In their interview dealing with the place of American religion in the world and ‘bodies in space’, Dan Gorman and Professor Laurie Maffly-Kipp cover a wide range of topics relevant to both American religious history and Mormon studies as they reflect on several important suggestions made by John McGreevy in
My conversation with Maffly-Kipp begins with McGreevy’s book, expands to include her work on Mormonism in contrast to Catholicism, and ends with a discussion of evangelical historian Mark Noll, in whose honor Notre Dame was originally going to host a conference, but was cancelled at the last minute. This free-ranging conversation nonetheless centers on Jesuits, Mormons, and transnational religious history.
Dr Elisha McIntyre discusses her research into religion and humour, particularly looking at comedic work The Church of Jesus Christ of Latter Day Saints as well as a broad range of evangelical comedians. McIntyre discusses the use of religious comedy as a point of entertainment as well as an identity solidifier, evangelical tool, and preaching format within Christianity.
Many of us only know about the white supremacist group the Ku Klux Klan through film and television, and much of what we see blurs fact and fiction. Distinguishing each side of that messy divide is the prolific Kelly J. Baker, exploring how media portrayals of the hate group have influenced audiences and, in turn, fed back on its own members. This previously unaired interview conducted by A. David Lewis from 2013 sketches out the rise of the KKK on the large and small screen, its relevance to discussions of religious terrorism today, and perhaps even a link to Baker’s other work on zombies in popular culture.
What happens to religion if the future belongs to the cyborgs?
“In Europe, Mormons are new religious movement par excellence – they are new to the area, their numbers are very small, they have no social respectability, their doctrines are considered strange and exotic […], and all of these characteristics place them on the same level as other small groups that are trying to settle in the European area”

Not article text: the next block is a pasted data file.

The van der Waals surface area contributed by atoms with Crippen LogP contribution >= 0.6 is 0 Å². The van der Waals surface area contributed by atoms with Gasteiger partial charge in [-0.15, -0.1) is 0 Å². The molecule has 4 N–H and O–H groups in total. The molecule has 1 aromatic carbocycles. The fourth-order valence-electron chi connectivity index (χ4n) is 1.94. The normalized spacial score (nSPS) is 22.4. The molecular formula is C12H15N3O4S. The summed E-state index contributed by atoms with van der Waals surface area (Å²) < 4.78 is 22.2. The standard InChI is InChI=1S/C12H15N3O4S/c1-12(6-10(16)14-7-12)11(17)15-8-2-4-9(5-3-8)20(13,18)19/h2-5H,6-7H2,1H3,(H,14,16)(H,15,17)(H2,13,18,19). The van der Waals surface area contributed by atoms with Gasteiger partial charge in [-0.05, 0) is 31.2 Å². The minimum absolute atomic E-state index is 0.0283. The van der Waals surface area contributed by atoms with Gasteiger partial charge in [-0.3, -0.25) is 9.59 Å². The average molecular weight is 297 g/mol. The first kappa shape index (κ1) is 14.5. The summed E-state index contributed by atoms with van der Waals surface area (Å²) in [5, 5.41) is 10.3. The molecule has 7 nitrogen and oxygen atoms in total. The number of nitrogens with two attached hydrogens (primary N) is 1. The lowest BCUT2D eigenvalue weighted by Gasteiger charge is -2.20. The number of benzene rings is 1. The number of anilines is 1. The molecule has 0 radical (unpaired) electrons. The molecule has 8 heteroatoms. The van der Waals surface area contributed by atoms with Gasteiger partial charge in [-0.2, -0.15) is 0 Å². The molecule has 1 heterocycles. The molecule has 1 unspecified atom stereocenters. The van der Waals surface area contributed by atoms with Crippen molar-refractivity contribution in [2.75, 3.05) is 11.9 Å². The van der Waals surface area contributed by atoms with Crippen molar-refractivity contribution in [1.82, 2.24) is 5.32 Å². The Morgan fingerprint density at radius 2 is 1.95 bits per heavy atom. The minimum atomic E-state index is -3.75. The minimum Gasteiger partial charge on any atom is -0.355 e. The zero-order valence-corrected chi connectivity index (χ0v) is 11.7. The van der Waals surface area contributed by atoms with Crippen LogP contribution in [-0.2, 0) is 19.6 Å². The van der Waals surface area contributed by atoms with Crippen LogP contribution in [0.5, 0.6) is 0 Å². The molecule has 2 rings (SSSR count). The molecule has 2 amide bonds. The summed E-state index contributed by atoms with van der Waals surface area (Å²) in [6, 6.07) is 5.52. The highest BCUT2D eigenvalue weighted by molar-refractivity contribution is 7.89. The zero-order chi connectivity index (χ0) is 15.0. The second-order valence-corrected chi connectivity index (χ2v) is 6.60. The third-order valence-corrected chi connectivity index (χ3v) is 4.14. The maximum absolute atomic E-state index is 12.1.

Can Mormonism be described as a New Religious Movement? Is there a unified phenomenon which can be classified as Mormonism? Is Mormonism to be considered as a form of Christianity? This week, Chris is joined by Ryan Cragun – Associate Professor of Sociology at the University of Tampa, Florida – to discuss not only these conceptual issues, but issues relating specifically to quantitative research, Mormon demographics, and the worldwide growth and decline of the LDS Church.
Why is it that millennialism – the belief in an immanent return of Christ to Earth – has had such a particular fascination for the American people? Millennial prophecy is often analysed with relation to violence and minority “cults”, but it is also infused into everyday discourse, in the rhetoric of politicians and the “rolling prophecy” of talk radio hosts. In this wide-ranging interview, David asks Gordon Melton about the history and reasons behind the fascination. Discussion moves from the Millerites and the Great Disappointment of 1844, the Jehovah’s Witnesses and Mormons in the late 19th and early 20th centuries, to the Branch Davidians at Waco, Texas. We discuss the strategies used by these groups when their prophecies fail, which often involves a shift from premillennialism to postmillennialism.